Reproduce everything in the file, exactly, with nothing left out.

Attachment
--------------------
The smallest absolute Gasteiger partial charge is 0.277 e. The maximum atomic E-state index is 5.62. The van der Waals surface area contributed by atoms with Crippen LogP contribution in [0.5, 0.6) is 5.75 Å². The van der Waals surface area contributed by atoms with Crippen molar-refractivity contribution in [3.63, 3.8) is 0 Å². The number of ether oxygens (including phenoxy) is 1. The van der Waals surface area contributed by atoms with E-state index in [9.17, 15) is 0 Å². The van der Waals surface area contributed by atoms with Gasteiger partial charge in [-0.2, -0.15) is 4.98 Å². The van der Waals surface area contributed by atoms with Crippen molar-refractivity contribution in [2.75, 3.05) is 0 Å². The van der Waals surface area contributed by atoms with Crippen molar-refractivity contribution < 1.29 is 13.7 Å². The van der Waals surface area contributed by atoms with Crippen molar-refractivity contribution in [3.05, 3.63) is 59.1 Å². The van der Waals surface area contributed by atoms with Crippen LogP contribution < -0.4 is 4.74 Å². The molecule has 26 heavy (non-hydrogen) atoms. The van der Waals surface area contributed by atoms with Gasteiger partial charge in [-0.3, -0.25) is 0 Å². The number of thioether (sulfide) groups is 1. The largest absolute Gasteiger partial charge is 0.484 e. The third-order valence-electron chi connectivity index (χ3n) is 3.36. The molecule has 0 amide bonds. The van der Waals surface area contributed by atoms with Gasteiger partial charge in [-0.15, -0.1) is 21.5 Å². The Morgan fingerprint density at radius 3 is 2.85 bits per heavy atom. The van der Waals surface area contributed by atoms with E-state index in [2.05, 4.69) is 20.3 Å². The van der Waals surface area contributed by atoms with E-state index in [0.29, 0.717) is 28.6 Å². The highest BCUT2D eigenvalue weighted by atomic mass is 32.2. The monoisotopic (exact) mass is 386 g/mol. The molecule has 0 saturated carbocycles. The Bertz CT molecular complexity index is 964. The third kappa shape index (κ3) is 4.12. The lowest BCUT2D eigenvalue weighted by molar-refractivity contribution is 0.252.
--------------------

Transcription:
The smallest absolute Gasteiger partial charge is 0.277 e. The maximum atomic E-state index is 5.62. The van der Waals surface area contributed by atoms with Crippen LogP contribution in [0.5, 0.6) is 5.75 Å². The van der Waals surface area contributed by atoms with Crippen molar-refractivity contribution in [3.63, 3.8) is 0 Å². The number of ether oxygens (including phenoxy) is 1. The van der Waals surface area contributed by atoms with E-state index in [9.17, 15) is 0 Å². The van der Waals surface area contributed by atoms with Gasteiger partial charge in [-0.2, -0.15) is 4.98 Å². The van der Waals surface area contributed by atoms with Crippen molar-refractivity contribution in [2.75, 3.05) is 0 Å². The van der Waals surface area contributed by atoms with Crippen molar-refractivity contribution < 1.29 is 13.7 Å². The van der Waals surface area contributed by atoms with Crippen molar-refractivity contribution in [3.05, 3.63) is 59.1 Å². The van der Waals surface area contributed by atoms with Crippen LogP contribution < -0.4 is 4.74 Å². The molecule has 26 heavy (non-hydrogen) atoms. The van der Waals surface area contributed by atoms with Gasteiger partial charge in [-0.3, -0.25) is 0 Å². The number of thioether (sulfide) groups is 1. The largest absolute Gasteiger partial charge is 0.484 e. The third-order valence-electron chi connectivity index (χ3n) is 3.36. The molecule has 0 amide bonds. The van der Waals surface area contributed by atoms with Gasteiger partial charge in [-0.15, -0.1) is 21.5 Å². The Morgan fingerprint density at radius 3 is 2.85 bits per heavy atom. The van der Waals surface area contributed by atoms with E-state index in [2.05, 4.69) is 20.3 Å². The van der Waals surface area contributed by atoms with E-state index in [0.29, 0.717) is 28.6 Å². The highest BCUT2D eigenvalue weighted by atomic mass is 32.2. The monoisotopic (exact) mass is 386 g/mol. The molecule has 0 saturated carbocycles. The Bertz CT molecular complexity index is 964. The third kappa shape index (κ3) is 4.12. The lowest BCUT2D eigenvalue weighted by molar-refractivity contribution is 0.252.